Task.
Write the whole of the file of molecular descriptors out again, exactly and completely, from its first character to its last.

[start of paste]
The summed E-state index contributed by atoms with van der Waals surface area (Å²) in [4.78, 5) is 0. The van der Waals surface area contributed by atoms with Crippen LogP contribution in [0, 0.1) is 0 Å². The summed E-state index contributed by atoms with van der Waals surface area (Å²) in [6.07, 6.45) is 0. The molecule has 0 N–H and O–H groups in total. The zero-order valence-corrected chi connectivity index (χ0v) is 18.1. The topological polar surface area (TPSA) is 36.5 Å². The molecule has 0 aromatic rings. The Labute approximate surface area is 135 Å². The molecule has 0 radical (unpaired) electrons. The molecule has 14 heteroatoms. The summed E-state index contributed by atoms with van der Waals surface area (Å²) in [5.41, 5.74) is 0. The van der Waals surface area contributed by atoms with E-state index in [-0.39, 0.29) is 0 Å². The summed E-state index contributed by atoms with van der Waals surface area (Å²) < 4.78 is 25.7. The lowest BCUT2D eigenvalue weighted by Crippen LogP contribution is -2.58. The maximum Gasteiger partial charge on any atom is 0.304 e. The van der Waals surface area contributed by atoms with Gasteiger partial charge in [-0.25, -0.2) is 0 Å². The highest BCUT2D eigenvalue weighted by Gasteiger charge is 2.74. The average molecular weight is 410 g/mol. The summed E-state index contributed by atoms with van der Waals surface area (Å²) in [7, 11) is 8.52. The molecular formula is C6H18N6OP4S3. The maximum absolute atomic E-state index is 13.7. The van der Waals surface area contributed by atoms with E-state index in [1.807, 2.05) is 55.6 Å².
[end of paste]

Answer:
The summed E-state index contributed by atoms with van der Waals surface area (Å²) in [4.78, 5) is 0. The van der Waals surface area contributed by atoms with Crippen LogP contribution in [0, 0.1) is 0 Å². The summed E-state index contributed by atoms with van der Waals surface area (Å²) in [6.07, 6.45) is 0. The molecule has 0 N–H and O–H groups in total. The zero-order valence-corrected chi connectivity index (χ0v) is 18.1. The topological polar surface area (TPSA) is 36.5 Å². The molecule has 0 aromatic rings. The Labute approximate surface area is 135 Å². The molecule has 0 radical (unpaired) electrons. The molecule has 14 heteroatoms. The summed E-state index contributed by atoms with van der Waals surface area (Å²) in [5.41, 5.74) is 0. The van der Waals surface area contributed by atoms with E-state index in [-0.39, 0.29) is 0 Å². The summed E-state index contributed by atoms with van der Waals surface area (Å²) < 4.78 is 25.7. The lowest BCUT2D eigenvalue weighted by Crippen LogP contribution is -2.58. The maximum Gasteiger partial charge on any atom is 0.304 e. The van der Waals surface area contributed by atoms with Gasteiger partial charge in [-0.25, -0.2) is 0 Å². The highest BCUT2D eigenvalue weighted by Gasteiger charge is 2.74. The average molecular weight is 410 g/mol. The summed E-state index contributed by atoms with van der Waals surface area (Å²) in [7, 11) is 8.52. The molecular formula is C6H18N6OP4S3. The maximum absolute atomic E-state index is 13.7. The van der Waals surface area contributed by atoms with E-state index in [1.807, 2.05) is 55.6 Å².